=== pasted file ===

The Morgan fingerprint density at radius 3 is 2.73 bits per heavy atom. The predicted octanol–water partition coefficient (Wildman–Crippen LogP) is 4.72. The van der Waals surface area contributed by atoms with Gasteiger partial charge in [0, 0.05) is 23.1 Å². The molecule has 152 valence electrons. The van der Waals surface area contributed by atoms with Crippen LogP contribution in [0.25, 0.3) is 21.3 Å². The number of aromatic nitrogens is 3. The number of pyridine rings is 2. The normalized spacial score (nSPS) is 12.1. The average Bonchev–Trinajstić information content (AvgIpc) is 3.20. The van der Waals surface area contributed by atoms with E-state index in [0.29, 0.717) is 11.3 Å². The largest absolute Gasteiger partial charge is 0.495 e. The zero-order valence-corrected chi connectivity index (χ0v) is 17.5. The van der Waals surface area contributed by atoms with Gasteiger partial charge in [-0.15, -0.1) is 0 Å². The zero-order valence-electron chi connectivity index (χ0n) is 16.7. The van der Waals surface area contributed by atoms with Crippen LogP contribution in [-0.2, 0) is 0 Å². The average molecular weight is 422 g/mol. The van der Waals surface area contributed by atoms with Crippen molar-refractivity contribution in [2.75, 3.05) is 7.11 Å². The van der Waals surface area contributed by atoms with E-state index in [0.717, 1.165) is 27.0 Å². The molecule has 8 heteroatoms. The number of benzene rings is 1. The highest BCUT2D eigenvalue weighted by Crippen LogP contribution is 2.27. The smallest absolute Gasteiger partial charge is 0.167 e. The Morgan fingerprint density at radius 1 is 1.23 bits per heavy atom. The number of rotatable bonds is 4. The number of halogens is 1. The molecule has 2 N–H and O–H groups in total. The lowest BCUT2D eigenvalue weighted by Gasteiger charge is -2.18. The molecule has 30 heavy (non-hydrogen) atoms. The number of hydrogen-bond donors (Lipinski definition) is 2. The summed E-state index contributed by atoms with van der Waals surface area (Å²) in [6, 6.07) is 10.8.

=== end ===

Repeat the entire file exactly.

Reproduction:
The Morgan fingerprint density at radius 3 is 2.73 bits per heavy atom. The predicted octanol–water partition coefficient (Wildman–Crippen LogP) is 4.72. The van der Waals surface area contributed by atoms with Gasteiger partial charge in [0, 0.05) is 23.1 Å². The molecule has 152 valence electrons. The van der Waals surface area contributed by atoms with Crippen LogP contribution in [0.25, 0.3) is 21.3 Å². The number of aromatic nitrogens is 3. The number of pyridine rings is 2. The normalized spacial score (nSPS) is 12.1. The average Bonchev–Trinajstić information content (AvgIpc) is 3.20. The van der Waals surface area contributed by atoms with E-state index in [0.29, 0.717) is 11.3 Å². The largest absolute Gasteiger partial charge is 0.495 e. The zero-order valence-corrected chi connectivity index (χ0v) is 17.5. The van der Waals surface area contributed by atoms with Gasteiger partial charge in [-0.15, -0.1) is 0 Å². The zero-order valence-electron chi connectivity index (χ0n) is 16.7. The van der Waals surface area contributed by atoms with Crippen LogP contribution in [-0.2, 0) is 0 Å². The average molecular weight is 422 g/mol. The van der Waals surface area contributed by atoms with Crippen molar-refractivity contribution in [2.75, 3.05) is 7.11 Å². The van der Waals surface area contributed by atoms with E-state index in [0.717, 1.165) is 27.0 Å². The molecule has 8 heteroatoms. The number of benzene rings is 1. The highest BCUT2D eigenvalue weighted by Crippen LogP contribution is 2.27. The smallest absolute Gasteiger partial charge is 0.167 e. The Morgan fingerprint density at radius 1 is 1.23 bits per heavy atom. The number of rotatable bonds is 4. The number of halogens is 1. The molecule has 2 N–H and O–H groups in total. The lowest BCUT2D eigenvalue weighted by Gasteiger charge is -2.18. The molecule has 30 heavy (non-hydrogen) atoms. The number of hydrogen-bond donors (Lipinski definition) is 2. The summed E-state index contributed by atoms with van der Waals surface area (Å²) in [6, 6.07) is 10.8.